Our cargo-only flights support customers, keep planes moving
March 22, 2020
We have begun flying a portion of our Boeing 777 and 787 fleet as dedicated cargo charter aircraft to transfer freight to and from U.S. hubs and key international business locations. The first of these freight-only flights departed on March 19 from Chicago O'Hare International Airport (ORD) to Frankfurt International Airport (FRA) with the cargo hold completely full, with more than 29,000 lbs. of goods.
Getting critical goods into the hands of the businesses and people who need them most is extremely important right now. To support customers, employees and the global economy, we will initially operate a schedule of 40 cargo charters each week targeting international destinations and will continue to seek additional opportunities.
With coronavirus (COVID-19) creating an increased need to keep the global supply chain moving, we are utilizing our network capabilities and personnel to get vital shipments, such as medical supplies, to areas that need them most.
"Connecting products to people around the world is the United Cargo mission," said United Cargo President Jan Krems. "That role has never been more crucial than during the current crisis. Our team is working around the clock to provide innovative solutions for our customers and support the global community."
On average, we ship more than 1 billion pounds of cargo every year on behalf of domestic and international customers. For more information, visit unitedcargo.com.
CHICAGO, Dec. 1, 2020 /PRNewswire/ -- United is inviting MileagePlus members to give back on Giving Tuesday and throughout the holiday season by donating miles to nearly 40 non-profits through United Airlines' crowdsourcing platform, Miles on a Mission. Non-profits like Thurgood Marshall College Fund, College to Congress and Compass to Care are attempting to raise a total of more than 11 million miles to be used for travel for life-saving health care, continued education, humanitarian aid and more. United will match the first 125,000 miles raised for each of these organizations to help ensure they meet their goals.
"This year has posed unprecedented challenges for us all and has been especially devastating to some of the most vulnerable members within the communities we serve," said Suzi Cabo, managing director of global community engagement, United Airlines. "The need for charitable giving has not stopped during the pandemic, and neither has United. This Giving Tuesday marks an opportunity for us to all come together for the greater good and we are proud to provide a platform to support organizations with upcoming travel needs that will enable them to continue supporting the communities they serve."
The launch of these campaigns is part of United's ongoing Miles on a Mission program, which began in October 2019 and has raised more than 92 million miles to-date. Past campaigns have helped organizations travel children for life-saving medical treatment and unite parents with newly adopted children from foreign countries. Participating non-profits have 28-days to reach their mile raising goals through the platform.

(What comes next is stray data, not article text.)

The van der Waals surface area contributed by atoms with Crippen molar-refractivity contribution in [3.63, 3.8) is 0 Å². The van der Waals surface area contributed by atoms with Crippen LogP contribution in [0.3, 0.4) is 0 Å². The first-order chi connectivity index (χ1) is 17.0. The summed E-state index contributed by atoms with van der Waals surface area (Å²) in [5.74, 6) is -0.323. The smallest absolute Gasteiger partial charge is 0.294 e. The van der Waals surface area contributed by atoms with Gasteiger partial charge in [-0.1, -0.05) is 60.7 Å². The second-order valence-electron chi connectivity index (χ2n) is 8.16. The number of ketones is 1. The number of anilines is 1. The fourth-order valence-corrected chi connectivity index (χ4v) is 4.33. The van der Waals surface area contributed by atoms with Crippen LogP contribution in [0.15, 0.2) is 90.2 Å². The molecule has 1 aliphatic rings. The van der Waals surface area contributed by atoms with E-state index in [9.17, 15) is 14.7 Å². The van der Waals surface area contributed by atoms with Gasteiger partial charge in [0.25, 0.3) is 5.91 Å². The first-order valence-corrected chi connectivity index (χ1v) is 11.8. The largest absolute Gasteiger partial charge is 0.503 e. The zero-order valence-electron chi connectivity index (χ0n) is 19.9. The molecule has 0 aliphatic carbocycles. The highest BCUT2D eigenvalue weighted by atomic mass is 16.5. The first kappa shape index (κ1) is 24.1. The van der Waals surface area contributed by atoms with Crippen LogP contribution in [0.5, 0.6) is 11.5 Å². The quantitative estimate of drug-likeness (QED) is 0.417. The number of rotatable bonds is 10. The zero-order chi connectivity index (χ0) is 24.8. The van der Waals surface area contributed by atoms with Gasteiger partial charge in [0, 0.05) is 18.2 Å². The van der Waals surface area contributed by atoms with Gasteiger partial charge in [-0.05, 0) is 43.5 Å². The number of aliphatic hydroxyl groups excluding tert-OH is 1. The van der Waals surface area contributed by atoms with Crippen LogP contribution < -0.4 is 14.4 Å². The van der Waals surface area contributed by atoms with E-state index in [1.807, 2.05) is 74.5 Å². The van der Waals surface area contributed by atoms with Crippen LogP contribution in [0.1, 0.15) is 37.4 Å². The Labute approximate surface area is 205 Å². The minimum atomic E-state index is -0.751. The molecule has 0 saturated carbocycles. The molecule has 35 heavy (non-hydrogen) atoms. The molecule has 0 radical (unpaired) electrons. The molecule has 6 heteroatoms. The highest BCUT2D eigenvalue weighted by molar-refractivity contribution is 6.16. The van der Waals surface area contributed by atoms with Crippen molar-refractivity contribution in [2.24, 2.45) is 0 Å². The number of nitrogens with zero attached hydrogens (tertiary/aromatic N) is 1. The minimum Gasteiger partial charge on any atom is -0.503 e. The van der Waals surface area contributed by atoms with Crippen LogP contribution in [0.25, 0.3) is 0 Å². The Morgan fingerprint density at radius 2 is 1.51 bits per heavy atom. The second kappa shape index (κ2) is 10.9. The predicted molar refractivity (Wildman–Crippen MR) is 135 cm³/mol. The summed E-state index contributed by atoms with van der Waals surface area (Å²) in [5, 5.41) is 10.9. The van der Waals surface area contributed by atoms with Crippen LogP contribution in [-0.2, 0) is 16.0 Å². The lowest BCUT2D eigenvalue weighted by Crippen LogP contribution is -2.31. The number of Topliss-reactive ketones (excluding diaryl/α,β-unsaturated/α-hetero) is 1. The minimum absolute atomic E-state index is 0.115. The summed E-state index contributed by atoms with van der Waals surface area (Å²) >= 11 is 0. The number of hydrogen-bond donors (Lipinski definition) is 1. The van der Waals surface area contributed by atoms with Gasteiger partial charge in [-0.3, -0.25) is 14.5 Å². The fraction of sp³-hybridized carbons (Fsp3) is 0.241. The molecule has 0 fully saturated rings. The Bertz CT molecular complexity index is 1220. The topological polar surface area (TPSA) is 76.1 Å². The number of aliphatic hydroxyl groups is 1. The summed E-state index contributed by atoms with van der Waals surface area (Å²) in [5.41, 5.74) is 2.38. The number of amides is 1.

The organizations that are raising miles in this campaign include:
- College to Congress: The organization provides support including travel for disadvantaged college students who otherwise could not afford to intern in Washington, D.C.
- Thurgood Marshall College Fund: This is the only national organization representing America's 47 publicly-supported Historically Black Colleges and Universities (HBCUs), and the nearly 300,000 students that attend them each year. The miles raised will cover the travel expenses to and from campus for students unable to afford them.
- My Block, My Hood, My City: This organization provides underprivileged youth with an awareness of the world and opportunities beyond their neighborhood. Miles will be used to fund educational trips for Chicago youths to help them gain a greater understanding of the world outside of their comfort zones.
- Compass to Care: The non-profit ensures all children, whose parents have a financial need, can access life-saving cancer treatment. Compass to Care is raising miles to fund travel to get children from their homes to hospitals for cancer treatment.
- Luke's Wings: This organization is dedicated to the support of service members who have been wounded in battle. Raised miles will be used to purchase plane tickets for families to visit wounded soldiers recovering in Army medical centers.
- Rainbow Railroad USA: The organization's mission is to help persecuted LGBTQI+ individuals around the world travel to safety as they seek a haven from persecution. Miles will support the organization's core Emergency Travel Support program.
This year, United's legal partner Kirkland & Ellis will also be donating $50,000 to My Block, My Hood, My City and the Thurgood Marshall College Fund. Other organizations launching campaigns on the platform include: Sisters of the Skies, Inc., Up2Us Sports, Airline Ambassadors International, Austin Smiles, AWS Foundation, Crazy Horse Memorial, FLYTE, Higher Orbits, Lily's Hope Foundation, Miles4Migrants, Support Utila Inc. and Watts of Love. MileagePlus members can also donate to United's 20 other existing partner charities including, Airlink, American Red Cross, Make-A-Wish, Shriners Hospitals; Clean the World, Special Olympics and more. To learn more or donate to these organizations, please visit donate.mileageplus.com.
Visit www.united.com/everyactioncounts to learn more about our pledge to put our people and planes to work for the greater good.